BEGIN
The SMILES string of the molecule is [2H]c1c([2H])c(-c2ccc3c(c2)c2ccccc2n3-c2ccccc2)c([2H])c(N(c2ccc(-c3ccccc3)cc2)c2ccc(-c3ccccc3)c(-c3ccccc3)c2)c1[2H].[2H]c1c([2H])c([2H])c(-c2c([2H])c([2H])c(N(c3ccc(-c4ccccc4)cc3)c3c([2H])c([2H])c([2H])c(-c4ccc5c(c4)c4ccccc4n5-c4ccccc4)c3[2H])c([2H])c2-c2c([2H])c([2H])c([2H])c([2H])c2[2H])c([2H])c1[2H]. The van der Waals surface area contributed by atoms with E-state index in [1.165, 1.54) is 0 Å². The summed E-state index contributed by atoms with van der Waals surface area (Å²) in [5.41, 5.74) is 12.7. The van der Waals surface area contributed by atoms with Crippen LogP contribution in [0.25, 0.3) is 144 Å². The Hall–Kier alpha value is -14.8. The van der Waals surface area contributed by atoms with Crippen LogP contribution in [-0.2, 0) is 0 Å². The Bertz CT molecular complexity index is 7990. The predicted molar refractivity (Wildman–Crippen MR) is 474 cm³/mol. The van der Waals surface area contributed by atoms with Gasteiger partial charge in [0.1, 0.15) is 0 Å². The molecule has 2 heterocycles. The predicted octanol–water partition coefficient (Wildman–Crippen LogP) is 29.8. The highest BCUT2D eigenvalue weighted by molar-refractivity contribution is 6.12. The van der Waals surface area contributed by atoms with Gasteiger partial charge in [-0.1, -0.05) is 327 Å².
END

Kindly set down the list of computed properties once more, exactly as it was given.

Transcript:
The SMILES string of the molecule is [2H]c1c([2H])c(-c2ccc3c(c2)c2ccccc2n3-c2ccccc2)c([2H])c(N(c2ccc(-c3ccccc3)cc2)c2ccc(-c3ccccc3)c(-c3ccccc3)c2)c1[2H].[2H]c1c([2H])c([2H])c(-c2c([2H])c([2H])c(N(c3ccc(-c4ccccc4)cc3)c3c([2H])c([2H])c([2H])c(-c4ccc5c(c4)c4ccccc4n5-c4ccccc4)c3[2H])c([2H])c2-c2c([2H])c([2H])c([2H])c([2H])c2[2H])c([2H])c1[2H]. The van der Waals surface area contributed by atoms with E-state index in [1.165, 1.54) is 0 Å². The summed E-state index contributed by atoms with van der Waals surface area (Å²) in [5.41, 5.74) is 12.7. The van der Waals surface area contributed by atoms with Crippen LogP contribution in [0.25, 0.3) is 144 Å². The Hall–Kier alpha value is -14.8. The van der Waals surface area contributed by atoms with Crippen LogP contribution in [-0.2, 0) is 0 Å². The Bertz CT molecular complexity index is 7990. The predicted molar refractivity (Wildman–Crippen MR) is 474 cm³/mol. The van der Waals surface area contributed by atoms with Gasteiger partial charge in [0.1, 0.15) is 0 Å². The molecule has 2 heterocycles. The predicted octanol–water partition coefficient (Wildman–Crippen LogP) is 29.8. The highest BCUT2D eigenvalue weighted by molar-refractivity contribution is 6.12. The van der Waals surface area contributed by atoms with Gasteiger partial charge in [-0.1, -0.05) is 327 Å².